Additive manufacturing technologies, such as 3D printing, have the potential to radically change the way many industries work. This will have implications for business – and by extension for the law, most obviously in the field of intellectual property (IP).
This isn’t a theoretical science fiction concept. It is here now, and it is already causing radical shifts in manufacturing practices across a vast range of industries, overturning established economic models in the process.
Companies in sectors such as oil and gas, technology and defense are already using additive manufacturing to produce highly complex parts on demand. And this is only the beginning. Research is well underway into using the technology to make everything from medicines to meat.
Because this type of manufacturing negates the need for economies of scale – it being as cheap to produce one item as many – it is being used widely in the creation of individual prototypes. For example, an international shoe company can now create prototypes swiftly in the West rather than send the designs to a manufacturing base overseas, which is often costly and time-consuming.
As such, additive manufacturing could be a big boost for first world economies based on knowledge rather than cheap labor.
But it is not just manufacturing that is set to change. We may see a paradigm shift in the way businesses are created and financed, as well as profound changes in the role of IP and the way the insurance industry values risk in the digital design sector.
The opportunities are clear: speed to market, rapid prototyping, on-demand production and consequent economic growth in those countries from which innovative engineering solutions originate.
A central question is how the current legal framework will hold up against these radical developments. If we look at IP, the risks could be enormous as the boundaries of multi-jurisdictional IP laws are yet to be tested by what this technology has to offer. Without an appropriate legal framework, we run the risk of repeating the same mistakes that have arisen in relation to online copyright and file sharing, which are only now being addressed.
Although the original data files created for the design of a product are protectable by copyright law, a far bigger problem is the treatment of ‘rival’ data files for objects very similar to an original protected product. This is due to the fact that the scope of protection for the same work may vary in different countries. Fundamental questions may also emerge about the nature of trademarks. It will be hard to say that a trademark is an indication of who manufactured a product.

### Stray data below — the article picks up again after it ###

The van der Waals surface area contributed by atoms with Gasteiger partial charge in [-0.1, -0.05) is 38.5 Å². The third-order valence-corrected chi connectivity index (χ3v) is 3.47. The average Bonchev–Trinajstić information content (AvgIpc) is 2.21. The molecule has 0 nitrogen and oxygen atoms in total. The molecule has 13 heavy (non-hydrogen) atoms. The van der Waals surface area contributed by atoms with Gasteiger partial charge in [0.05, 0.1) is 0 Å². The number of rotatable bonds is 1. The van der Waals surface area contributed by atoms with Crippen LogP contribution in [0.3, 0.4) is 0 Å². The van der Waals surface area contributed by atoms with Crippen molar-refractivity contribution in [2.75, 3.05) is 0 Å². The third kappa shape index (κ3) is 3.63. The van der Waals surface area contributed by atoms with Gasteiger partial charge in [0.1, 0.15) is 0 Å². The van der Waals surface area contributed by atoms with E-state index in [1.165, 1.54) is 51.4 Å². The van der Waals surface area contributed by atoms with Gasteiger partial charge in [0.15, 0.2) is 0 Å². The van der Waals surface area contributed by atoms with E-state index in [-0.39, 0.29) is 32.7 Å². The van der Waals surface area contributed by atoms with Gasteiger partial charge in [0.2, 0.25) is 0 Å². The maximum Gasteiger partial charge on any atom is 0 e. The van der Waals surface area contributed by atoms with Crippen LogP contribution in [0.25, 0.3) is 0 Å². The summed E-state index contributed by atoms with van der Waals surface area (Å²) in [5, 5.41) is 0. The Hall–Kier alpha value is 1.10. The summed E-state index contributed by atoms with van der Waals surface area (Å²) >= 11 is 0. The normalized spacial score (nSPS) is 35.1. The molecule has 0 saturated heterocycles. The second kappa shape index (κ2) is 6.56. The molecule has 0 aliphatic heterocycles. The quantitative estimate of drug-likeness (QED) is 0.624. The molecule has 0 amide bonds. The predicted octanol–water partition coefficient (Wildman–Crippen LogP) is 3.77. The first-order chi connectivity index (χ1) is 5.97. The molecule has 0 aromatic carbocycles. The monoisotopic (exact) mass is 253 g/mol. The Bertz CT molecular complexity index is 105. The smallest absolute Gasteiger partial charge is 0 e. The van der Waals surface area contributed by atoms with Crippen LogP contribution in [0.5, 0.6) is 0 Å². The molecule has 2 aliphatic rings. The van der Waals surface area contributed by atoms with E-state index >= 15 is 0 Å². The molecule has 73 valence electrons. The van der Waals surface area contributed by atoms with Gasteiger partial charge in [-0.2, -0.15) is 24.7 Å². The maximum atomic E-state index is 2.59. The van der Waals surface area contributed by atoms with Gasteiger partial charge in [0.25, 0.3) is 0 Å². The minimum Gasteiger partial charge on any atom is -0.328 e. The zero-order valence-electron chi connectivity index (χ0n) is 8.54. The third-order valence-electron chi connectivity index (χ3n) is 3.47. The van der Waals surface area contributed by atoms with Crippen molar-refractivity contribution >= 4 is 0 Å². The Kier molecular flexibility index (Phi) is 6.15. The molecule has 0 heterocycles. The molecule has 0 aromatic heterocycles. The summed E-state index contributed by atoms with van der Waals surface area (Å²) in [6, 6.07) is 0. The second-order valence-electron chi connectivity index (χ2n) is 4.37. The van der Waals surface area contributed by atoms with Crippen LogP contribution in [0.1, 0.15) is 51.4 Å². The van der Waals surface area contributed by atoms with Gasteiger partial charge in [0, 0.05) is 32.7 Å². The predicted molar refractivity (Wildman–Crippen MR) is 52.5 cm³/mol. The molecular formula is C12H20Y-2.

But the legal challenges run beyond the immediate IP issues, especially as dangerous objects can now be made using these technologies. There is widespread controversy around the use of 3D Printing Technology t0 produce gun parts and other weapons.
Impact on regulation
Many now believe we are entering into a new world of regulation. As a result, it could be important for manufacturers of additive printers to make appropriate disclaimers around the materials that should be used in the printer to help protect companies and designers from potential product liability claims.
Professional indemnity cover is another area of insurance that could be affected. Product designers producing computer-aided design (CAD) files for an additive manufacturing process may face exposure if one of their designs could be shown to have caused the creation of a defective product.
If that product was to result in damage to property or personal injury due to a design fault, the door may be open for third-party claims (which would fall within the ambit of professional indemnity insurance).
We also need to think about how this technology affects investment and finance. This method of manufacturing could lead to less machinery, smaller premises and fewer physical assets with which to provide security to investors – therefore affecting both the way companies are structured and the way money is lent to these businesses.
Imagine if it really took off, in terms of valuation of assets – would IP need to be valued in terms of potential and categorised as a different type of asset? The reality is that stock might change from completed products to amounts of powder ready to be turned into products and, therefore, the margin between stocks and raw materials will become blurred.
A sea change
In short, big change is on the way. It might not be as rapid as some are predicting. But as the technology becomes more economically viable and versatile, then the automotive, aviation, white goods and, in time, the pharmaceutical and health sectors will be changed irrevocably.
Developments in additive manufacturing are quietly changing the way manufacturers do things, which will ultimately alter everything from the supply chains to the way businesses are created, valued and financed. Lawyers will have to move fast to keep pace with this profound shift.